The compass is a fairly simple piece of equipment that was invented by the Chinese around 2500 B.C. It consists of a magnetized piece of steel balanced on a pivot so that it is free to swing in any direction.
The north end is usually painted red (occasionally black), stamped with the initial N, formed in the shape of an arrow, or a combination of the above. When left to itself it will eventually come to rest with one end pointing to magnetic north. To bring the needle to rest more quickly, it is suspended in a sealed compartment filled with air or liquid.
* AIR FILLED compasses work just fine, the drawback is that you must wait quite some time for the needle to come to rest so that you can take a bearing. It also requires that it be held stationary, so does not work well when hand held.
* LIQUID FILLED compasses are the most effective in breaking the swing of the needle quickly. The majority of compasses on the market are liquid filled with a mixture of water and alcohol.
ORIENTING ARROW AND LINES
The orienting arrow is the large arrow in the center of the compass pointing to North on the azimuth dial. Its double lines capped with a peak resemble a dog house, and it is frequently referred to as such. Orienting lines run parallel to the orienting arrow and help you to set the course. These, and other markings, are sometimes fluorescent, which provides better viewing at lower light levels such as early morning or evening, and in bad weather.
AZIMUTH RING (Bezel)
This is the dial surrounding the compass arrow that indicates degrees, from 0 to 360, in a full circle. Graduations, or degree markings, are listed by either 1, 2, 5 or 15 , with the more complete graduations providing greater accuracy. The 15 graduations are not recommended. To adjust for declination, the difference between magnetic north and true north, compasses feature a stationary, rotating, or adjustable azimuth dial.
* STATIONARY azimuth dials require that you turn the compass itself in order to align the arrow (magnetic north) and the “dog house” on the compass. You must manually correct your reading each time to reflect the declination.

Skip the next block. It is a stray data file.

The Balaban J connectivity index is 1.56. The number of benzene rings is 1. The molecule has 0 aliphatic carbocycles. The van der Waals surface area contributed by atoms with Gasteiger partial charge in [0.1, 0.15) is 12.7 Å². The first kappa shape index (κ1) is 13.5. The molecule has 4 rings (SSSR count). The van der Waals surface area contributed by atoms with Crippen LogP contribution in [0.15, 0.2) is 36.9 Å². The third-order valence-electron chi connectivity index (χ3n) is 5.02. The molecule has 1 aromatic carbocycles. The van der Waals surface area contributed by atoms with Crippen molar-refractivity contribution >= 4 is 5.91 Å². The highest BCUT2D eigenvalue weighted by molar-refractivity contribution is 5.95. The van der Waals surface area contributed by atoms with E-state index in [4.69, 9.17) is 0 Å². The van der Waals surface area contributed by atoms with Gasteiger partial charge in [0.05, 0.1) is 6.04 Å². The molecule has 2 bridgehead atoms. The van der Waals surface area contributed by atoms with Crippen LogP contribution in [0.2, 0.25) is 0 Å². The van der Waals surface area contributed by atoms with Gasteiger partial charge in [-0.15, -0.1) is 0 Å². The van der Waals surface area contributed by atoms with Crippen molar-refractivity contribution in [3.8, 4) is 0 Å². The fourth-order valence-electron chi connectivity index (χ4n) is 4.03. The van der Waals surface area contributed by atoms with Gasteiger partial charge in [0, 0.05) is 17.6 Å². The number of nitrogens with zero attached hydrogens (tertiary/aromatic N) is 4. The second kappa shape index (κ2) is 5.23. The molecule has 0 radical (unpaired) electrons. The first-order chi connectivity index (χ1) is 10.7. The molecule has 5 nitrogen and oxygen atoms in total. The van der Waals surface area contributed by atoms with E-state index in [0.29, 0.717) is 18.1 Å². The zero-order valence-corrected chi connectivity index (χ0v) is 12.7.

* ROTATING azimuth dials allow you to adjust your compass setting for declination by aligning the arrow (magnetic north) and the “dog house”, and then adjusting the dial by the degree difference of declination. This only needs to be done each time you start off on a new bearing.
* ADJUSTABLE, set screw, azimuth dials operate like the rotating ones, but the set screw allows you to rotate the orienting arrow to compensate for declination and then lock it into place. This only needs to be done once, at the start of your trip. This is a nice feature if you are going to be using it frequently in the same area.
The base plate is almost always clear, in orienteering compasses, so that you can see through it to the map for better alignment. The direction of travel arrow runs down the center of the base plate from the azimuth ring to the front, and is often marked “read bearing here”. Magnifying lenses are frequently inset into the base plate and are very helpful when looking at details on the map since the markings are quite small. Map scales are marked on the edges of the base like a ruler. Those with more than one scale will generally show 1:24,000 and 1:365,000 since these are the two most common. Rounded corners are more comfortable in the hand, and some feel they slide more smoothly across a map and its folds. Levels are not necessary but improve accuracy, especially when hand held. A lanyard, watchband, zipper pull, or tripod mount allows you to fasten the compass onto the outside of your body or pack, keeping the compass handy. They should not be made of metal.
These help you to more accurately take a line of sight heading to your chosen landmark. There are both mirror and lensatic sighting devices.
* MIRROR devices have a vertical line marked in the center of a hinged lid, with a notched sight at the top. First line up your chosen landmark in the notched sight at the top of the mirrored lid. Then align the center of the needle pivot with the vertical line in the mirror. You can now accurately read your bearing in the mirror. This device gives you approximately 2 degrees of error instead of the approximately 5 degrees of error that you get with a simple compass.
* LENSATIC devices have a vertical sight in the lid and a separate lens that is both used to align your landmark and read your bearing. As with the mirror device you sight your bearing, line up the vertical sight with the notch on the lens, and read the bearing. Because these are more accurate than the mirror devices, they are used by the military and often called marching compasses.
Similar to a telescope or binocular in appearance these provide no magnification. The compass and sight are inside. This allows you to sight a landmark and take your bearing all at once.
These are used to measure the angle of incline. This angle, combined with a known distance, can be used to calculate height or, with a known height, distance. It is also used for determining slope and, in snow conditions, predict avalanche hazard.